Sibenik lies almost in the middle of the Croatian Adriatic Coast, in the picturesque and indented bay around the mouth of the river Krka, one of the most beautiful Karst rivers in Croatia.
Today Sibenik is the administrative, political, economic, social and cultural center of a county which stretches along the 100 kilometer long belt between the Zadar and Split Rivieras, reaching up to 45 kilometers deep into the hinterland.
The Sibenik region covers about 1,000 square kilometers and is composed of an island and a coastal region, and its hinterland. The county of Sibenik has 242 islands, islets and rocks. Most of this archipelago lies in the north-west part of Sibenik's waters and is very indented, bare and sparsely inhabited.
The county of Sibenik has only 10 island settlements. The most numerous group of islands are the Kornati, widely known for their bizarre shapes and luxurious and magnificent landscapes. From Sibenik bay the open sea and the islands are reached through a narrow winding channel about 10 kilometers long and 300 - 1200 meters wide.
A view of Sibenik reveals the unique harmony of urban poetics of the town and its natural surroundings.
The harbor, connected with the open sea by the St. Anthony Strait, has been the initiator of development of sailing, trading and the overall economic prosperity of the town for centuries. At the entrance into the straight, there is the fortress of St. Nicholas, the most important renaissance fortress at the eastern coast of the Adriatic.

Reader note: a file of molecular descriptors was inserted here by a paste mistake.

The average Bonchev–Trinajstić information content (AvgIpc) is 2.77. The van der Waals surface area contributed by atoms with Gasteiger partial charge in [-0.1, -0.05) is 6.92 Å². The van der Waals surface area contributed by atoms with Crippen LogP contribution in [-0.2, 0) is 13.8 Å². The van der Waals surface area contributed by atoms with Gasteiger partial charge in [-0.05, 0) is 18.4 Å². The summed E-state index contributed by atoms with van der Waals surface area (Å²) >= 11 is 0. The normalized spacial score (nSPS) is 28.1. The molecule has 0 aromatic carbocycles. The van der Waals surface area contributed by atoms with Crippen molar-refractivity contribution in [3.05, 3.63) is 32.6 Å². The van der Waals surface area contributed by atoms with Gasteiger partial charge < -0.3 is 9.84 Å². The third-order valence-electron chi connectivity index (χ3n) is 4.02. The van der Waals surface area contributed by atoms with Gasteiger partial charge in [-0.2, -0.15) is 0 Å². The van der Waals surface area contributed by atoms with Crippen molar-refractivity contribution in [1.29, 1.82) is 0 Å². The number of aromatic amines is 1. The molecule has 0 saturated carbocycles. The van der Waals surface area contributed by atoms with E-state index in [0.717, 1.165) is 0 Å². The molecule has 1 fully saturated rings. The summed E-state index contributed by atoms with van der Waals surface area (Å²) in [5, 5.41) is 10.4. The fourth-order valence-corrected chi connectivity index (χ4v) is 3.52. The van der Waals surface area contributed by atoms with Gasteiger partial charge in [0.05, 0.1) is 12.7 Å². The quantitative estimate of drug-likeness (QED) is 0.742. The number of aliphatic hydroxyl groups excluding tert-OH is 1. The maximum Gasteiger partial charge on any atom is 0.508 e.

The town is surrounded by the fortresses of St. John, St. Michael and Subicevac that, together with the fortress of St. Nicholas, make the symbol of the centuries long no subjugation of Sibenik, confirmed in the recent Fatherland War. The St. Jacob’s, the cathedral of Sibenik, built for over a century, is a testimony of persistency, sacrifice and belief of the generations of inhabitants of Sibenik. By many things it is unique not only in the Croatian architecture, but in the European as well: it is entirely built of stone, no other material being used; it is unique by the brave structure of stone slabs and ribs, with no binding material; it is also unique among renaissance churches by its trefoil front facade; finally, it is unique by the harmony of its architecture and the row of 71 realistic sculptural portraits around the apses.